While smoking had been around for centuries before, it was during the Crimean War in the 1850s that Turkish tobacco experienced a boom in popularity in England. After dinner, gentlemen would retreat into a cloud of smoke in a den or retire to a smoking room to talk business and politics. With a brandy in one hand and a cigar or pipe in the other, the smoking jacket became a means to absorb the smoke’s aroma while protecting their clothing from falling ash.

Although it never gained the same popularity, smoking caps also became a preventative measure to stylishly shield traces of smoke from a gentleman’s hair before he returned to his lady. Aww, how thoughtful!

From Comfortable to Formal (1860s)

By 1865, smoking jackets embraced a whole new level of acceptable fashion thanks to Edward VII, Prince of Wales. He loved the leisurely yet stylish look so much that he had a custom blue silk smoking jacket created. No longer just for smoking rooms, Edward would wear the jacket to meals and parties, which ushered in a new line of formal loungewear fashion.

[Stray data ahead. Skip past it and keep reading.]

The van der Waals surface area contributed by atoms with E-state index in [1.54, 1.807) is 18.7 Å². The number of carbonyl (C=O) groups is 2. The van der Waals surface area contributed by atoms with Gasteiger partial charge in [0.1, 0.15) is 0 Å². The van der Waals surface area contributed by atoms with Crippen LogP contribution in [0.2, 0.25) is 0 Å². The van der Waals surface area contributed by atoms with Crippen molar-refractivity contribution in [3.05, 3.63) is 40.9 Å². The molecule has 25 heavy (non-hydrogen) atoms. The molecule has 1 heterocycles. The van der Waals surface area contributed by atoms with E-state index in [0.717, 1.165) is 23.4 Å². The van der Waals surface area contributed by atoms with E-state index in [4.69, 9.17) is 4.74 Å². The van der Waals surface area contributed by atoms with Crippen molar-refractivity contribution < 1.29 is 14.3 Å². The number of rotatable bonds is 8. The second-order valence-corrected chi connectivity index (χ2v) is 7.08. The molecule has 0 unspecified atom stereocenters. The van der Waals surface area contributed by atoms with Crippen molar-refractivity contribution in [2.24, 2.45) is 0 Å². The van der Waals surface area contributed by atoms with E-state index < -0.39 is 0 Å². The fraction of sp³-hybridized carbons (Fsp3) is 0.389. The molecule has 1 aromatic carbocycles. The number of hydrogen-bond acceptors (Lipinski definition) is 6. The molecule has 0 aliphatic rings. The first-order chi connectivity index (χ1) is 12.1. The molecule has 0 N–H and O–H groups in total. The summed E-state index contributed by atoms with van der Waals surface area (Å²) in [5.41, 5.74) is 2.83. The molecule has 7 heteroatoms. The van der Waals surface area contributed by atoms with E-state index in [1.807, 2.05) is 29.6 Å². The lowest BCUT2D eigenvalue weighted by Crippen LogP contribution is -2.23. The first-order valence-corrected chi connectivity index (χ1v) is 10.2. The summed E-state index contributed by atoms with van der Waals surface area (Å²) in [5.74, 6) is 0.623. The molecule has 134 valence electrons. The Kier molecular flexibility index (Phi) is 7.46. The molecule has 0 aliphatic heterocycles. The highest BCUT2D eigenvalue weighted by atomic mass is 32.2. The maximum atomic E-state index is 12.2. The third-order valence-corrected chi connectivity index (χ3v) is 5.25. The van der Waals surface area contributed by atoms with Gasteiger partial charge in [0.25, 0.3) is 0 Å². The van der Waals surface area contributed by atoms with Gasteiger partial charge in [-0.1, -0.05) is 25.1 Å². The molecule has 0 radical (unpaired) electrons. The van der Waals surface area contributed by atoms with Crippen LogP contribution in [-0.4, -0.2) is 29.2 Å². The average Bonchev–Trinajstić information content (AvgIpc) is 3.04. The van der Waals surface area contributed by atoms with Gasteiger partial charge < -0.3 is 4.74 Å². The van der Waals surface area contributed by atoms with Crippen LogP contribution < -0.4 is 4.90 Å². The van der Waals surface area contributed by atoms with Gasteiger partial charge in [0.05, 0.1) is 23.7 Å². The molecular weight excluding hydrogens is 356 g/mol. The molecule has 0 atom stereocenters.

To Hollywood and Beyond (1940s & ‘60s)

By the 20th century, the popularity of the smoking jacket had reached new heights – Hollywood heights. Thanks to the cool factor of Dean Martin, Frank Sinatra, Cary Grant, and the rest of the Rat Pack, smoking jackets made their way into the homes (and closets) of Americans everywhere.

And let’s not forget about the man who epitomized the leisurely look for 50 plus years, Mr. Playboy himself, Hugh Hefner. By the 1950s, when he first started his magazine, Hefner adopted the fashion as part of what would later become his trademark look.